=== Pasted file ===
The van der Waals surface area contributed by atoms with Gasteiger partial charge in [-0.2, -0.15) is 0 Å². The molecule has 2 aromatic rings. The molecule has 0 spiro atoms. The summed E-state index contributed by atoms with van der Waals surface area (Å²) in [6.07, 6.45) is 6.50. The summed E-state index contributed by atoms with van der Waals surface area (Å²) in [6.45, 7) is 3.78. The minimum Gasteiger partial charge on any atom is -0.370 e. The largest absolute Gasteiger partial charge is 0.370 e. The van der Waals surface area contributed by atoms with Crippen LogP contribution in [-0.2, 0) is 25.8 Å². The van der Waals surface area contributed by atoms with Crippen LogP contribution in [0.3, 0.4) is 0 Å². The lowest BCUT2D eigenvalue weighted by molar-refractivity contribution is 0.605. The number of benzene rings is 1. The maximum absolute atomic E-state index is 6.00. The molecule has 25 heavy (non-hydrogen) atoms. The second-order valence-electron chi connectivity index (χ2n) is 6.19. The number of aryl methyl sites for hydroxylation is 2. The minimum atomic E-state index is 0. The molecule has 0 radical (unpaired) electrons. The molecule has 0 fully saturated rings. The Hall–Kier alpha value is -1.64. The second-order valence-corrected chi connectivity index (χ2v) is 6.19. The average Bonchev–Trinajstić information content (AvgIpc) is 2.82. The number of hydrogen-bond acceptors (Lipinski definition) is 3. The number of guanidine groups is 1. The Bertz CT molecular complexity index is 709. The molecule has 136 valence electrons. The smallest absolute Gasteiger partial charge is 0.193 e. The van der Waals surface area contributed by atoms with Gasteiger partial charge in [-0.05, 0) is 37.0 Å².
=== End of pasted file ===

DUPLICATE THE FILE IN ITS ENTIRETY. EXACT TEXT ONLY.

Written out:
The van der Waals surface area contributed by atoms with Gasteiger partial charge in [-0.2, -0.15) is 0 Å². The molecule has 2 aromatic rings. The molecule has 0 spiro atoms. The summed E-state index contributed by atoms with van der Waals surface area (Å²) in [6.07, 6.45) is 6.50. The summed E-state index contributed by atoms with van der Waals surface area (Å²) in [6.45, 7) is 3.78. The minimum Gasteiger partial charge on any atom is -0.370 e. The largest absolute Gasteiger partial charge is 0.370 e. The van der Waals surface area contributed by atoms with Crippen LogP contribution in [-0.2, 0) is 25.8 Å². The van der Waals surface area contributed by atoms with Crippen LogP contribution in [0.3, 0.4) is 0 Å². The lowest BCUT2D eigenvalue weighted by molar-refractivity contribution is 0.605. The number of benzene rings is 1. The maximum absolute atomic E-state index is 6.00. The molecule has 25 heavy (non-hydrogen) atoms. The second-order valence-electron chi connectivity index (χ2n) is 6.19. The number of aryl methyl sites for hydroxylation is 2. The minimum atomic E-state index is 0. The molecule has 0 radical (unpaired) electrons. The molecule has 0 fully saturated rings. The Hall–Kier alpha value is -1.64. The second-order valence-corrected chi connectivity index (χ2v) is 6.19. The average Bonchev–Trinajstić information content (AvgIpc) is 2.82. The number of hydrogen-bond acceptors (Lipinski definition) is 3. The number of guanidine groups is 1. The Bertz CT molecular complexity index is 709. The molecule has 136 valence electrons. The smallest absolute Gasteiger partial charge is 0.193 e. The van der Waals surface area contributed by atoms with Gasteiger partial charge in [-0.05, 0) is 37.0 Å².